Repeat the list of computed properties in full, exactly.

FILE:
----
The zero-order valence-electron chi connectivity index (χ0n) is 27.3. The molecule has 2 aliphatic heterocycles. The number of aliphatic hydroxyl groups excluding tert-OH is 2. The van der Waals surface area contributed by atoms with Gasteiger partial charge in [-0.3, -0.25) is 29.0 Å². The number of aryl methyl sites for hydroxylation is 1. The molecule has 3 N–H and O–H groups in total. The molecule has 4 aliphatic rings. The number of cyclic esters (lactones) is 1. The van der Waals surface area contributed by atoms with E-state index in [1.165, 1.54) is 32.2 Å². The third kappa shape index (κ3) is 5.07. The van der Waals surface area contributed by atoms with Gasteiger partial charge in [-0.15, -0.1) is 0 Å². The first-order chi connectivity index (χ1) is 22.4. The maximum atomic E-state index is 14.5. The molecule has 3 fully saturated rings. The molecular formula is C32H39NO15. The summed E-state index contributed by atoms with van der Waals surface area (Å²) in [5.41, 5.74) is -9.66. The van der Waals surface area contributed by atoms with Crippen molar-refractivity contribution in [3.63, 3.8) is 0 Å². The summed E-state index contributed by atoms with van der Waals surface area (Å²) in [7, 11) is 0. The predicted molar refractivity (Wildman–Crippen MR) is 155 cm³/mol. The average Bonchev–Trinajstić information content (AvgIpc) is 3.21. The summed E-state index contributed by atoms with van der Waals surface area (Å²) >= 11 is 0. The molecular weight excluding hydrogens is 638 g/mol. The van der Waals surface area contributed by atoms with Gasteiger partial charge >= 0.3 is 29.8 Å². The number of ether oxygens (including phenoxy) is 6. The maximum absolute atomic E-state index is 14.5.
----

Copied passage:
The zero-order valence-electron chi connectivity index (χ0n) is 27.3. The molecule has 2 aliphatic heterocycles. The number of aliphatic hydroxyl groups excluding tert-OH is 2. The van der Waals surface area contributed by atoms with Gasteiger partial charge in [-0.3, -0.25) is 29.0 Å². The number of aryl methyl sites for hydroxylation is 1. The molecule has 3 N–H and O–H groups in total. The molecule has 4 aliphatic rings. The number of cyclic esters (lactones) is 1. The van der Waals surface area contributed by atoms with E-state index in [1.165, 1.54) is 32.2 Å². The third kappa shape index (κ3) is 5.07. The van der Waals surface area contributed by atoms with Gasteiger partial charge in [-0.15, -0.1) is 0 Å². The first-order chi connectivity index (χ1) is 22.4. The maximum atomic E-state index is 14.5. The molecule has 3 fully saturated rings. The molecular formula is C32H39NO15. The summed E-state index contributed by atoms with van der Waals surface area (Å²) in [5.41, 5.74) is -9.66. The van der Waals surface area contributed by atoms with Crippen molar-refractivity contribution in [3.63, 3.8) is 0 Å². The summed E-state index contributed by atoms with van der Waals surface area (Å²) in [7, 11) is 0. The predicted molar refractivity (Wildman–Crippen MR) is 155 cm³/mol. The average Bonchev–Trinajstić information content (AvgIpc) is 3.21. The summed E-state index contributed by atoms with van der Waals surface area (Å²) >= 11 is 0. The molecular weight excluding hydrogens is 638 g/mol. The van der Waals surface area contributed by atoms with Gasteiger partial charge >= 0.3 is 29.8 Å². The number of ether oxygens (including phenoxy) is 6. The maximum absolute atomic E-state index is 14.5.